## Find maximum of two integers without if-else and comparison

Question 37. Find the maximum of 2 integers without using if-else or any other comparison operator

We can find the maximum of 2 integers without making use of if else or any comparison operator using the function below

## C/C++

```
/*Returns the maximum of x and y without using if-else and comparison*/
int find_max(int x, int y) {
int difference = x - y;
int sign_bit = 	(difference >> 31) & 0x1;
/*
Sign bit can be 0 or 1
If sign bit is 0, max = x - (0 * difference) = x
If sign bit is 1, max = x - (1 * (x-y)) = x - x + y = y
*/
int max = x  - (sign_bit * difference);
return max;
}

```

## Java

```
/*Returns the maximum of x and y without using if-else and comparison*/
public static int findMax(int x, int y) {
int difference = x - y;
int signBit = 	(difference >> 31) & 0x1;
/*
Sign bit can be 0 or 1
If sign bit is 0, max = x - (0 * difference) = x
If sign bit is 1, max = x - (1 * (x-y)) = x - x + y = y
*/
int max = x  - (signBit * difference);
return max;
}

```

## Python

```
#Returns the maximum of x and y without using if-else and comparison
# Maximum value of x and y should not exceed 31 bits
def find_max(x, y) :
difference = x - y
sign_bit = (difference >> 31) & 0x1

#Sign bit can be 0 or 1
#If sign bit is 0, max = x - (0 * difference) = x
#If sign bit is 1, max = x - (1 * (x-y)) = x - x + y = y
max_value = x  - (sign_bit * difference)
return max_value

```

First we compute the difference between x and y. Next we find the sign bit of the difference. In the 2’s complement notation, the most significant bit indicates the sign of the number. If the sign bit is 0, then the number is positive and if the bit is 1, then the number is negative.

If x >= y, then the difference x – y is positive and so the sign bit of the difference is 0.

If x < y, then the difference x – y is negative and sign bit of the difference is 1.

Then we compute max = x – (sign_bit * difference).

If x >= y, then sign_bit = 0 and max = x – (0 * difference) = x. So we return x as the maximum value

If x < y, then sign_bit = 1 and max = x - (1 * difference) = x - difference = x - (x - y) = y. So we return y as the maximum value

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## Circular left shift and circular right shift on integer

Question 36. Implement circular shift left and circular shift right on an unsigned integer

Let n be the number of bits to shift. Let m be the total number of bits present in the integer. If we circular shift an integer m times then we get back the original integer. So the actual number of shifts we need to perform is n % m.

The functions for circular shift left (also called left shift rotate) and circular shift right (right shift rotate) are given below

## C/C++

```
/*
input: input value which has to be circularly shifted left
n: number of positions to shift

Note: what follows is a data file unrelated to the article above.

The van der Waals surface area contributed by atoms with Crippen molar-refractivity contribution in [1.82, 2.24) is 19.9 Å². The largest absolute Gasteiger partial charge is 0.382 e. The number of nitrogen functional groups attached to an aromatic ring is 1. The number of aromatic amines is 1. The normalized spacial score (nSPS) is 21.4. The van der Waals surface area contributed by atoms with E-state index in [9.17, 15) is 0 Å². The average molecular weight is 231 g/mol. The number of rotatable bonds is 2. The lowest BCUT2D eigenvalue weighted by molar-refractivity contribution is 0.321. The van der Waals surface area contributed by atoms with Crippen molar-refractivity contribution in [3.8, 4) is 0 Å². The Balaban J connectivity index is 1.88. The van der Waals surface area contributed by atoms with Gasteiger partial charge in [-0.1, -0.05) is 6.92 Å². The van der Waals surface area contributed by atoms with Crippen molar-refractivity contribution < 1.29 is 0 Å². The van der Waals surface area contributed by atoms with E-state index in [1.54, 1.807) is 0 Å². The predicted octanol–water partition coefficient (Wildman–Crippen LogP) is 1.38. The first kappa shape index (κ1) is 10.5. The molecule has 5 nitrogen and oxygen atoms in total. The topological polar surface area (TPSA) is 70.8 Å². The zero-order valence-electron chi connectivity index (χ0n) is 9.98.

Return value: result after circularly left shifting input
*/
unsigned int circular_left_shift(unsigned int input, int n)
{
unsigned int size = sizeof(unsigned int) * 8;
unsigned int result;

n = n % size;
result = input << n | input >> (size - n);
return result;
}

/*
input: input value which has to be circularly shifted right
n: number of positions to shift
Return value: result after circularly right shifting input
*/
unsigned int circular_right_shift(unsigned int input, int n)
{
unsigned int size = sizeof(int) * 8;
unsigned int result;

n = n % size;
result = input >> n | input << (size - n);
return result;
}

```

## Java

```
/*
input: input value which has to be circularly shifted left
n: number of positions to shift
Return value: result after circularly left shifting input
*/
public static int circularLeftShift(int input, int n) {
int numBitsInInt = 32;
n = n % numBitsInInt;
int result = input << n | input >>> (numBitsInInt - n);
return result;
}

/*
input: input value which has to be circularly shifted right
n: number of positions to shift
Return value: result after circularly right shifting input
*/
public static int circularRightShift(int input, int n) {
int numBitsInInt = 32;
n = n % numBitsInInt;
int result = input >>> n | input << (numBitsInInt - n);
return result;
}

```

## Python

```
#value: input value which has to be circularly shifted left
#n: number of positions to shift
#Return value: result after circularly left shifting input value
def circular_left_shift(value, n) :
num_bits_in_int = 32
n = n % num_bits_in_int
mask = (1 << num_bits_in_int) - 1
result = (value << n) | (value >> (num_bits_in_int - n))
return result

#value: input value which has to be circularly shifted right
#n: number of positions to shift
#Return value: result after circularly right shifting input
def circular_right_shift(value, n) :
num_bits_in_int = 32
n = n % num_bits_in_int
mask = (1 << num_bits_in_int) - 1
result = (value >> n) | (value << (num_bits_in_int - n))
return result

```

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## Copy bits from one integer to another

Question 35. Copy the bits between the specified start bit and end bit positions of one integer into another integer. For instance if source integer is 0xBBB and destination integer is 0xAEC and we copy the bits from 4 to 7 from source to destination, the result is 0xABC